• the High Priest seen as the overseer, may be likened to a Bishop;
  • the sons and male descendent of Aaron, were the Priests;
  • the remaining male Levites who assisted the priests, may be likened to Deacons.

In any case the Church herself makes this connection in a prayer used during the ministration of the Sacrament of Holy Orders: “You established a threefold ministry of worship and service for the glory of your name. As ministers of your tabernacle you chose the sons of Levi and gave them your blessing as their everlasting inheritance.”



What’s New (Testament)?

In the New Testament, the High Priest is Jesus Christ, as the author of the Letter to the Hebrews tells us ad infinitum. But wait! Jesus belongs to the tribe of Judah, not Levi. Doesn’t that eliminate him from being any kind of “priest” or “High Priest” at all? What’s cooking here? Well, in fact, the Letter to the Hebrews clearly states that Jesus is the High Priest – but with a nuance, and deals with the Book of Genesis and a dude named, Melchizedek. You see, Jesus who is seen as the new Adam – the new beginning – goes “Back to the Egg” (to quote the title of an arcane Paul McCartney album) in terms of priesthood; he goes back to the priesthood we saw in Genesis. Jesus is a priest according to the order of Melchizedek; first referenced in Genesis. This was the original priesthood of the Old Testament, established long before God had to designate the Levi tribe for that role. In other words, to use a KFC analogy, Christ’s priesthood is “original recipe;” it is superior to that of the Levitical priesthood, as it is the primordial priesthood. Thus the Church teaches that Melchizedek was a priest of God and prefiguration of the priesthood of Christ.


Command, Performance

So, certain men of the tribe of Levi were the priests of Israel, and Jesus is High Priest. So what, you may say. How does any of this lead us to tubby Fr. Barcolounger in St. Cunnegunda’s parish today? What’s the connection? Good questions, indeed! You see, Jesus was not merely the High Priest, who did his thing and ascended home. No, he set up shop here and established the priesthood – the ministerial priesthood – at the Last Supper. It was there he gave the command to his Apostles, “do this in memory of me.” He later, in John’s Gospel, gives the authority to forgive sin to those same Apostles. Earlier on he had given Peter the Keys to the Kingdom of Heaven – that is, he gave him to bind and loose: to exercise Christ’s (God’s) authority on earth. And, as Christ knew he’d be leaving, he left behind a hierarchical model of Church to continue his work.  And so, the Bishops and their co-workers, the Priests, exercise by Christ’s command the powers of Governance (leading the flock), Sanctification (keeping the flock holy) and Teaching (instructing others in the way of God’s truth).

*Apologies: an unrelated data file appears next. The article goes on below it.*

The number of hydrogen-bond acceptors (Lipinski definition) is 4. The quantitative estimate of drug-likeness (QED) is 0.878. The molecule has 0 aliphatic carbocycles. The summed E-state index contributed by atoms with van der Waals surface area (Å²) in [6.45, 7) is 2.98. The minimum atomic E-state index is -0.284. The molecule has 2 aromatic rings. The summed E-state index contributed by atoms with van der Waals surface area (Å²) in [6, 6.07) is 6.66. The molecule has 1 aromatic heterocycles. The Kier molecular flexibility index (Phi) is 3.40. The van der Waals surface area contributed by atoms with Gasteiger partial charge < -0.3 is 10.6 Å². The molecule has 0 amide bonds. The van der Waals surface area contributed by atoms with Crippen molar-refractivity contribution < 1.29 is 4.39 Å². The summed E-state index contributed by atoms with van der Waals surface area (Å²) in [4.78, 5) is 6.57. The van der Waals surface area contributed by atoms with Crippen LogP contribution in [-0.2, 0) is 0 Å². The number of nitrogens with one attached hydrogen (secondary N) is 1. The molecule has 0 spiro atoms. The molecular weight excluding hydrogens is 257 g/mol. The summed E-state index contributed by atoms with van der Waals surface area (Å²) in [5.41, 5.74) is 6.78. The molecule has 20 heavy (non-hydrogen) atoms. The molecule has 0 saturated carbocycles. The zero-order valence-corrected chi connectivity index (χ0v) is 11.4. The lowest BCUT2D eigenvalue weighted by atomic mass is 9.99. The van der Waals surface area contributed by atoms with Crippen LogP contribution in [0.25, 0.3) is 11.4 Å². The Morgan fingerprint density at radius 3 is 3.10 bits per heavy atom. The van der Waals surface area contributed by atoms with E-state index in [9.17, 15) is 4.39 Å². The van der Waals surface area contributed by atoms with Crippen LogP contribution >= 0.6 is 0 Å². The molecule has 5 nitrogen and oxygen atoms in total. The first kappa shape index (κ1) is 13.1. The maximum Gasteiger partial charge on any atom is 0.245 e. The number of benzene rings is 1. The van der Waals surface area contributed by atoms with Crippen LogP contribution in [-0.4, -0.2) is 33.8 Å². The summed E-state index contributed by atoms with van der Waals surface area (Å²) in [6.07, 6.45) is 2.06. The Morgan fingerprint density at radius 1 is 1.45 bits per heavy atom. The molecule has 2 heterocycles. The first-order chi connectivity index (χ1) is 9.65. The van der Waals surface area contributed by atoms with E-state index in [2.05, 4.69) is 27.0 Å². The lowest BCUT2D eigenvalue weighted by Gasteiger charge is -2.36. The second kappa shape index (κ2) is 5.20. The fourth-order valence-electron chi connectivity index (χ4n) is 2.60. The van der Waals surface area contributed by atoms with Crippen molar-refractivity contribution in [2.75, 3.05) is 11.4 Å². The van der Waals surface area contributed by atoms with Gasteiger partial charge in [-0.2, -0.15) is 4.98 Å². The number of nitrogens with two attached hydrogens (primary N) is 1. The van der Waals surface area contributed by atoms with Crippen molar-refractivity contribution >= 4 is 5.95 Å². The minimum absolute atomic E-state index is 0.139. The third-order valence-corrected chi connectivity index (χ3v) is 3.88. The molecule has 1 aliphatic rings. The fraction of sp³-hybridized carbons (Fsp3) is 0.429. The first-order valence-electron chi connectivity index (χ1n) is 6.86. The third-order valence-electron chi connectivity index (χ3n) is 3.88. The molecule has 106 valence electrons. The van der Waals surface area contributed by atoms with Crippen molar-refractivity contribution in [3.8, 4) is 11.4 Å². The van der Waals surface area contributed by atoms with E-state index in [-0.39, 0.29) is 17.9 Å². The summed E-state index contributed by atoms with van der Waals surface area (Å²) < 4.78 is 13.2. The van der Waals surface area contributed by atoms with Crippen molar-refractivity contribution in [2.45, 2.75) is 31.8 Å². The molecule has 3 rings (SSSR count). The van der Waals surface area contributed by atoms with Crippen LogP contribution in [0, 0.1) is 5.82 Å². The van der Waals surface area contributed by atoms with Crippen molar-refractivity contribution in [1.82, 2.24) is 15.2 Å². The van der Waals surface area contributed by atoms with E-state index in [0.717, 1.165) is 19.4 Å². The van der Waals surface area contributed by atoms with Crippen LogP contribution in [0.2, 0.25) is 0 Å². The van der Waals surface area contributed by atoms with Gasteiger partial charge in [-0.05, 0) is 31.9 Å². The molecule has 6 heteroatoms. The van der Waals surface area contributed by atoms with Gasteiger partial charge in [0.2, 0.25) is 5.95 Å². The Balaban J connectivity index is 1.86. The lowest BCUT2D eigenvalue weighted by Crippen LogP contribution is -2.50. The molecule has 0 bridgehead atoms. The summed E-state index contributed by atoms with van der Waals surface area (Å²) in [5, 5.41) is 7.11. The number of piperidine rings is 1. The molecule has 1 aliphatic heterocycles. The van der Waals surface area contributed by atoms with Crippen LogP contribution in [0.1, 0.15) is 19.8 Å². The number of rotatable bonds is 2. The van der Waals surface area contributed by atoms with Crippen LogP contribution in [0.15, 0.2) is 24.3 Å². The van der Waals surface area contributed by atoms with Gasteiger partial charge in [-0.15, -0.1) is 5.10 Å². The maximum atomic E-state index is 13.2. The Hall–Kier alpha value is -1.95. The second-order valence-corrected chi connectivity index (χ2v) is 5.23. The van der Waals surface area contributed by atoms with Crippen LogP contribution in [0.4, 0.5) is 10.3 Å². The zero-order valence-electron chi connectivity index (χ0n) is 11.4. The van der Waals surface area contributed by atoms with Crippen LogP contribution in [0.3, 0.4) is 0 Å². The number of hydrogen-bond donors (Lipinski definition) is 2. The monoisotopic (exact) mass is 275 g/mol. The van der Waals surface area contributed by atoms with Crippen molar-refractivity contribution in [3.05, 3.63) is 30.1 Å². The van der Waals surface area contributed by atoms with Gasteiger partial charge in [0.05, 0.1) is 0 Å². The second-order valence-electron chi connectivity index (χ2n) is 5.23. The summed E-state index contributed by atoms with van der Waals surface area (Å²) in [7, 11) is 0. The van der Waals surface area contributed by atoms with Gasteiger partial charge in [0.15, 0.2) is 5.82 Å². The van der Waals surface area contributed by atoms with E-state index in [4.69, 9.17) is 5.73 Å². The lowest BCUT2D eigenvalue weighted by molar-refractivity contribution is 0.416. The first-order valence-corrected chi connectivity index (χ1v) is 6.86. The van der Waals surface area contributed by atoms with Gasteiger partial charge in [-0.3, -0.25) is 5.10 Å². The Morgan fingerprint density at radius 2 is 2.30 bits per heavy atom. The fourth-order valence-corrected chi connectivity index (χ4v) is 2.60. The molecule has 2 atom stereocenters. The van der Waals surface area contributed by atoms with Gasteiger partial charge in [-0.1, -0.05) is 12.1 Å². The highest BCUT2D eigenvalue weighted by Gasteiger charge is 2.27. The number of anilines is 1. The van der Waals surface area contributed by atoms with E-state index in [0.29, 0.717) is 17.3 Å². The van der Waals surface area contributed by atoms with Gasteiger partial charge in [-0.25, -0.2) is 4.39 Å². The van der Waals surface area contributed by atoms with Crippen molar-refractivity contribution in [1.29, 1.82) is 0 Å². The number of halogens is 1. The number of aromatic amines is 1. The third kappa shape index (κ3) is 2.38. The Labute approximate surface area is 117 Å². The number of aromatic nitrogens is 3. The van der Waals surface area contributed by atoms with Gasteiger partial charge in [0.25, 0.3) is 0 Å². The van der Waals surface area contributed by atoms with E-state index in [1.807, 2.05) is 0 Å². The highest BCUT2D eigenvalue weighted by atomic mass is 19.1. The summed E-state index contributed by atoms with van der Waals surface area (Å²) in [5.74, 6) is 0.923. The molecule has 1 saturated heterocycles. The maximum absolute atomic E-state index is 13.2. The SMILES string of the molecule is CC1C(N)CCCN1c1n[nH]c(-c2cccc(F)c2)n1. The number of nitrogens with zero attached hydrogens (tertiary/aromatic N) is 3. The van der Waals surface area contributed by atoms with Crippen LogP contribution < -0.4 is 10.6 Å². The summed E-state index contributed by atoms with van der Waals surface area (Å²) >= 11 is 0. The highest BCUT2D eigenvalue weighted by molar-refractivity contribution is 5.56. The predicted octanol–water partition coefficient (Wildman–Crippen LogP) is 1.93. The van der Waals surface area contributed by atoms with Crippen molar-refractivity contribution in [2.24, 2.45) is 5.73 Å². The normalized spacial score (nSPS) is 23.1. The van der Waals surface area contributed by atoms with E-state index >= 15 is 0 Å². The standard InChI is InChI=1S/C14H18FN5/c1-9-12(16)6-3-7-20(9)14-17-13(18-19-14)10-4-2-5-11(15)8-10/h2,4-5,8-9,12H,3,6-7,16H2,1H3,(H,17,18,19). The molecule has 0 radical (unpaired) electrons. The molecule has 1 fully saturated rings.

Was Christ a Carpenter?

The Pop duo, The Carpenters, had a hit album in the mid-1970s entitled, “Then and Now.” Side-two of that album featured an 18-minute medley of hits of 1950s and early 1960s, sandwiched between bookend versions of their hit “Yesterday Once More.” The overarching mood of this lengthy piece was that what was sung in the past can be made new again, for a new generation.  This was done with accuracy and respect for the tradition from which this music came. And it did make it new for a new generation, as “Yesterday Once More” ascended to the top of the charts. And so it is for priesthood, with its Old Testament roots, reimagined and instituted anew by Christ at the Last Supper for a new (testament) generation. Thus, for the Priest, however old or young, as he ascends the steps to the altar to celebrate the Holy Sacrifice of the Mass, it is indeed yesterday once more. From Melchizedek to Aaron to Christ – the history, and the mystery of the priesthood, confected today by the Sacrament of Holy Orders at the hands of a Bishop, finds its roots in God and in his care for his people, no less yesterday than today.